From its inception, the National League for Nursing (NLN) has endlessly pursued the betterment of nurse education. Its work brings resources and opportunities for nurses and educators to help push forward the healthcare field.
Its history goes back over 125 years to the Chicago World’s Fair in 1893. A group of superintendents at the fair formed the organization under its first name, the American Society of Superintendents of Training Schools. They had three goals in mind:
- Higher minimum entrance requirements
- Improvement of living and working conditions for pupils
- Increased opportunities for post-graduate and specialized training
These goals were in response to what was deemed as “prevailing chaotic conditions in nursing education and practice.”
Through the years, the NLN has adapted and continued to push for higher standards of nurse training. To achieve its goals, NLN created many different groups, such as the Nurses Associated Alumnae of the United States (which in turn created The American Journal of Nursing) and the American Federation of Nurses.
The NLN took a huge step forward with standardizing nurse education in 1917, when the organization, now under the name The National League of Nursing Education, published Standard Curriculum for Schools of Nursing. This work served to guide the establishment of standards for nurse training within schools. The NLN revised the work until 1937, when it published the final version, which preludes the formation of an accreditation program for registered nurse education.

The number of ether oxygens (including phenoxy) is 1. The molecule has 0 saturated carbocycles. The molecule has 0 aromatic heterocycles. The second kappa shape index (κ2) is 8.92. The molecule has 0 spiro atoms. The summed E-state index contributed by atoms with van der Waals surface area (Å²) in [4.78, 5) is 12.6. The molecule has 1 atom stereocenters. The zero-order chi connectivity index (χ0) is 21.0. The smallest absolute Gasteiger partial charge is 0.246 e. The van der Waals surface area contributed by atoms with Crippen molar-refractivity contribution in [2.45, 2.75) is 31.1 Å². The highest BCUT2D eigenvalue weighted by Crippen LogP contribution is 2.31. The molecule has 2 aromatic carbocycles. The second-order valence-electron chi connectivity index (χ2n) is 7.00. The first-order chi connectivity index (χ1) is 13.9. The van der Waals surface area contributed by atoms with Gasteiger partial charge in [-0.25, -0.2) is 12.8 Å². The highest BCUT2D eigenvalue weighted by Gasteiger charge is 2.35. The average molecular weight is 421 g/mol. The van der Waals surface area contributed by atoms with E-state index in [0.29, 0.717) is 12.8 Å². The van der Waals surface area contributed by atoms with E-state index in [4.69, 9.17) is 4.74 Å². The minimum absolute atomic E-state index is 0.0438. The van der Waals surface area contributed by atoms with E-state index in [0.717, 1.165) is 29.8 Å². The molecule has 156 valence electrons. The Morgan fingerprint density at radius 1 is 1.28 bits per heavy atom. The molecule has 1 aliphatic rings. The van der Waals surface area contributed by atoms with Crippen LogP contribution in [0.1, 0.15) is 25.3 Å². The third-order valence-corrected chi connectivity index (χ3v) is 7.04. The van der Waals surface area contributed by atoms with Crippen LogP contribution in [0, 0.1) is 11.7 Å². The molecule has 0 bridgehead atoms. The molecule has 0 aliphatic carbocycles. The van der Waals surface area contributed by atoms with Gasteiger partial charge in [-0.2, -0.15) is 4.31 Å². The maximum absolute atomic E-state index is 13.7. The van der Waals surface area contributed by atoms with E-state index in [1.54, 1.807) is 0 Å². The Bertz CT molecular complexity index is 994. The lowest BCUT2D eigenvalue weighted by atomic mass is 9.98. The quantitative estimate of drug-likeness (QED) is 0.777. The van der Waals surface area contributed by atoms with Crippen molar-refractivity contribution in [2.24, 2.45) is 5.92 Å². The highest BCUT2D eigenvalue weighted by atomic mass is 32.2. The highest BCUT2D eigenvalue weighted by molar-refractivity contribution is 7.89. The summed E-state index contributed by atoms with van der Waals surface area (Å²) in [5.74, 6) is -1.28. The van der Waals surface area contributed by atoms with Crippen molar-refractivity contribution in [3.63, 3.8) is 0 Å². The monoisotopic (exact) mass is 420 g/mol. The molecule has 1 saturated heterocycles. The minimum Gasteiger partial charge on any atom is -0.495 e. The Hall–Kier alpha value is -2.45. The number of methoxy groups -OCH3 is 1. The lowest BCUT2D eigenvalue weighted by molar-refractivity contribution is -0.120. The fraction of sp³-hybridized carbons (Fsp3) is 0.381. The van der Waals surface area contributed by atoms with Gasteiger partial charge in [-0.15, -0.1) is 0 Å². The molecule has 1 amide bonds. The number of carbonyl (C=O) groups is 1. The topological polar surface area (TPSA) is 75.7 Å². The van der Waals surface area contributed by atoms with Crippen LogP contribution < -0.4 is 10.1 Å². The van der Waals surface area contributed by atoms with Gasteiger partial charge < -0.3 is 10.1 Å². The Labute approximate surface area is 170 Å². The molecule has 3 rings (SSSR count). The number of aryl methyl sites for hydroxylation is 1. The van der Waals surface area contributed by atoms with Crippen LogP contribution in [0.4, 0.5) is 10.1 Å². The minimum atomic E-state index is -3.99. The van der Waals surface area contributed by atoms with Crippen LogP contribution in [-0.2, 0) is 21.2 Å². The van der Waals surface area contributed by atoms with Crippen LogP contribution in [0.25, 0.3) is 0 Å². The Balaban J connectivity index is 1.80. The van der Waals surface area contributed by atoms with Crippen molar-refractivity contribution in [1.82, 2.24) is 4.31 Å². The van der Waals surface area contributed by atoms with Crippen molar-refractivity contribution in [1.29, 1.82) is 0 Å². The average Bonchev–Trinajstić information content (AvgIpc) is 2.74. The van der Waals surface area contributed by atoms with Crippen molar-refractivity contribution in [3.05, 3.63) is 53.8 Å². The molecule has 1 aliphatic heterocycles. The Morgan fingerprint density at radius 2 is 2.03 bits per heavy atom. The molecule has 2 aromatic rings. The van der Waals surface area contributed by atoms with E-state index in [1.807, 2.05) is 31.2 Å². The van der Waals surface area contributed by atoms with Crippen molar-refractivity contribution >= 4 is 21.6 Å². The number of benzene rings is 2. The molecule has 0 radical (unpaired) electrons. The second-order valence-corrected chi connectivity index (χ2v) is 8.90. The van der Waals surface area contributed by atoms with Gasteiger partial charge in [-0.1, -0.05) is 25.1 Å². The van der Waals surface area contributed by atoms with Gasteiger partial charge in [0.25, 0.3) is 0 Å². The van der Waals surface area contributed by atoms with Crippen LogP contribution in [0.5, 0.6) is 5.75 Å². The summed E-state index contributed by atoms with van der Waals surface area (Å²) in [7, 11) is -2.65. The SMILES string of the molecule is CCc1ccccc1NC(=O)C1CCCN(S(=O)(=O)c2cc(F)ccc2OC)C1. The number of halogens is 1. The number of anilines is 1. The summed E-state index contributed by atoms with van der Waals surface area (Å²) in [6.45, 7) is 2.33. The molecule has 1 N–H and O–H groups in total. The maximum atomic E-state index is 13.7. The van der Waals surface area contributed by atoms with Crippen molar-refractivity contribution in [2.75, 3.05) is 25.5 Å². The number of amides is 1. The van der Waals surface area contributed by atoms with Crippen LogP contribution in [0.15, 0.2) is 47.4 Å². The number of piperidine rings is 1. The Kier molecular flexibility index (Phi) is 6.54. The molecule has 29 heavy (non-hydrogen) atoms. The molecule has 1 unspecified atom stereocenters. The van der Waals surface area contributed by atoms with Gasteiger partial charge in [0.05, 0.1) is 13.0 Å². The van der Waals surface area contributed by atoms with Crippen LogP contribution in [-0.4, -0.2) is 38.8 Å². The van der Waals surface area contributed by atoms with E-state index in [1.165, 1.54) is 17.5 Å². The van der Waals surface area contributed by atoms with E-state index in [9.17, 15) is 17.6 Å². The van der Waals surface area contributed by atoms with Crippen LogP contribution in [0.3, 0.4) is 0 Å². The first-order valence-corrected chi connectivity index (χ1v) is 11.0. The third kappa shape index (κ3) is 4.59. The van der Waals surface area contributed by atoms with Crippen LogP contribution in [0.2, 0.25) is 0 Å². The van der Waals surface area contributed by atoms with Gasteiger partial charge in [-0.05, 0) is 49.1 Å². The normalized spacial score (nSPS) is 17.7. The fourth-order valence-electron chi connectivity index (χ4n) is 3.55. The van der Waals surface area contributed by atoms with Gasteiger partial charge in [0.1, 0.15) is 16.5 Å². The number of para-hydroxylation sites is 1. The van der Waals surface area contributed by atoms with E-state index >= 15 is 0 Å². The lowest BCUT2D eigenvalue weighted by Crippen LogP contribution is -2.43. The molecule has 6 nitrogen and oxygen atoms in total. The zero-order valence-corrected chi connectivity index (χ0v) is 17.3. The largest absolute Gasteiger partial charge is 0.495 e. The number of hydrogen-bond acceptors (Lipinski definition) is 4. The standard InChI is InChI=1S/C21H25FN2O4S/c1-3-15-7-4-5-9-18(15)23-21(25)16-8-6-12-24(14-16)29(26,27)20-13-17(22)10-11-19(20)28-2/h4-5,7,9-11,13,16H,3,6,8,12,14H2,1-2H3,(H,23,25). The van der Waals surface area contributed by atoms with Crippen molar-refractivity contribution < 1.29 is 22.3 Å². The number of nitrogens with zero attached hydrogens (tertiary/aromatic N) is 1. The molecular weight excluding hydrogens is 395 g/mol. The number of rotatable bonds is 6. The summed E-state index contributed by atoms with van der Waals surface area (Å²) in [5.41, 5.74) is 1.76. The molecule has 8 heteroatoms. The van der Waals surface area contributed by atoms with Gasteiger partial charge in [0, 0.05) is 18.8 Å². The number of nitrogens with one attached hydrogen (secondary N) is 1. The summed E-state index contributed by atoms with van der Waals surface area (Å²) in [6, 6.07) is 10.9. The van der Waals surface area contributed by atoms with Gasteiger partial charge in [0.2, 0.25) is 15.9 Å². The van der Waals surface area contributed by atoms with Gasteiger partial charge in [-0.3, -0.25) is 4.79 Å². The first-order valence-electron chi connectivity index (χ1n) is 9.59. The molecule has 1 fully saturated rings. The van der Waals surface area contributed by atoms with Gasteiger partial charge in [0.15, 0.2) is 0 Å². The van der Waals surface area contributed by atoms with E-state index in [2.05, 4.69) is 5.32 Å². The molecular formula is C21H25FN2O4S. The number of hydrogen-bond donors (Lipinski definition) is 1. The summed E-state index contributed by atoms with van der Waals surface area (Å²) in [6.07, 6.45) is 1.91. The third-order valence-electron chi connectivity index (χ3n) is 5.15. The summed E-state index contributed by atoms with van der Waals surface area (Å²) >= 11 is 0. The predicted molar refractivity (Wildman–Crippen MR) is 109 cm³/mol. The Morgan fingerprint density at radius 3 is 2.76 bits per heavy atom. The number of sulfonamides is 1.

Since then, the NLN has been instrumental in pushing for higher levels of nursing education, creating the accreditation bodies, the Accreditation Commission for Education In Nursing (ACEN) and the Commission for Nursing Education Accreditation (CNEA).
The NLN aims to create a space that empowers nurses and educators. As their website states:
“Dedicated to excellence in nursing, the National League for Nursing is the premier organization for nurse faculty and leaders in nursing education. The NLN offers professional development, networking opportunities, testing services, nursing research grants, and public policy initiatives to its 40,000 individual and 1,200 institutional members. NLN members represent nursing education programs across the spectrum of higher education, health care organizations, and agencies.”
In 2002, the NLN formed a foundation to “raise, steward, and distribute funds that support the mission and activities of the NLN.” They named the foundation The NLN Foundation for Nursing Education. In 2016 they formed an advisory council bringing guidance of members from all backgrounds and expertise to help support their mission.
This year, NLN ask Davin Healthcare CEO and Owner, David Theobald, MS, RN to join the advisory council.
“It’s an extreme honor to serve as an advisory council member for the National League for Nursing,” David said. “The deep roots and history of being part of the first nursing organization that been around since 1893 is both inspirational and exciting. “
“It’s humbling to be part of something bigger while having a voice and opportunity to collaborate with like-minded professionals dedicated to supporting the nursing profession and the future of healthcare.”
We’ve only highlighted a small amount of the work that the NLN has done and continues to do. Visit the NLN website (http://www.nln.org/) to learn more about its history and work. While you're there, take a few moments and consider becoming a member to help support furthering nurse education.
*All information and quotes for this blog came directly from the NLN website: http://www.nln.org/